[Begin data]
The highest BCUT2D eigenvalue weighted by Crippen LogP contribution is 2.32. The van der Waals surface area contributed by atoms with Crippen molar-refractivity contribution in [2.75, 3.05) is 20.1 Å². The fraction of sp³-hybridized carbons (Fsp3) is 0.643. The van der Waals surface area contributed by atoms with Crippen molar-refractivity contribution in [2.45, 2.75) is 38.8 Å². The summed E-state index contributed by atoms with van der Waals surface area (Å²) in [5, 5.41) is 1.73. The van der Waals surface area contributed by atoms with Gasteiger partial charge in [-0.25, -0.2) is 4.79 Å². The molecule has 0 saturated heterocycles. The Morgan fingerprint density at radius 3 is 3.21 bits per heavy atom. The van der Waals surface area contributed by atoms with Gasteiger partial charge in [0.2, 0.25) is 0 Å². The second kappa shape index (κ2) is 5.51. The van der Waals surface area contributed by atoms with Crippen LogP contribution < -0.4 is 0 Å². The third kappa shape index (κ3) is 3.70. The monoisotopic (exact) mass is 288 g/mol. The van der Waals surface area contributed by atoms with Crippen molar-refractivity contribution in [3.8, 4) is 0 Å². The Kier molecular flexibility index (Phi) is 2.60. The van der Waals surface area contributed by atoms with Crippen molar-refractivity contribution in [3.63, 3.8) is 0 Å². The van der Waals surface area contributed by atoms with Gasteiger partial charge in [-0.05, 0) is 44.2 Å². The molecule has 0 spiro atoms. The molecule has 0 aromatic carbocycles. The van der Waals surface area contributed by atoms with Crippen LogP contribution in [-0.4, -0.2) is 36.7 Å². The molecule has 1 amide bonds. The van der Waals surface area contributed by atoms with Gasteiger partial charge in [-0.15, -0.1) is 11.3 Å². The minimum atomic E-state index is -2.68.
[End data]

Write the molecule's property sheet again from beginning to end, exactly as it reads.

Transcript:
The highest BCUT2D eigenvalue weighted by Crippen LogP contribution is 2.32. The van der Waals surface area contributed by atoms with Crippen molar-refractivity contribution in [2.75, 3.05) is 20.1 Å². The fraction of sp³-hybridized carbons (Fsp3) is 0.643. The van der Waals surface area contributed by atoms with Crippen molar-refractivity contribution in [2.45, 2.75) is 38.8 Å². The summed E-state index contributed by atoms with van der Waals surface area (Å²) in [5, 5.41) is 1.73. The van der Waals surface area contributed by atoms with Gasteiger partial charge in [-0.25, -0.2) is 4.79 Å². The molecule has 0 saturated heterocycles. The Morgan fingerprint density at radius 3 is 3.21 bits per heavy atom. The van der Waals surface area contributed by atoms with Gasteiger partial charge in [0.2, 0.25) is 0 Å². The second kappa shape index (κ2) is 5.51. The van der Waals surface area contributed by atoms with Crippen LogP contribution < -0.4 is 0 Å². The third kappa shape index (κ3) is 3.70. The monoisotopic (exact) mass is 288 g/mol. The van der Waals surface area contributed by atoms with Crippen molar-refractivity contribution in [3.8, 4) is 0 Å². The Kier molecular flexibility index (Phi) is 2.60. The van der Waals surface area contributed by atoms with Crippen molar-refractivity contribution in [3.63, 3.8) is 0 Å². The van der Waals surface area contributed by atoms with Gasteiger partial charge in [-0.05, 0) is 44.2 Å². The molecule has 0 spiro atoms. The molecule has 0 aromatic carbocycles. The van der Waals surface area contributed by atoms with Crippen LogP contribution in [-0.4, -0.2) is 36.7 Å². The molecule has 1 amide bonds. The van der Waals surface area contributed by atoms with Gasteiger partial charge in [-0.15, -0.1) is 11.3 Å². The minimum atomic E-state index is -2.68.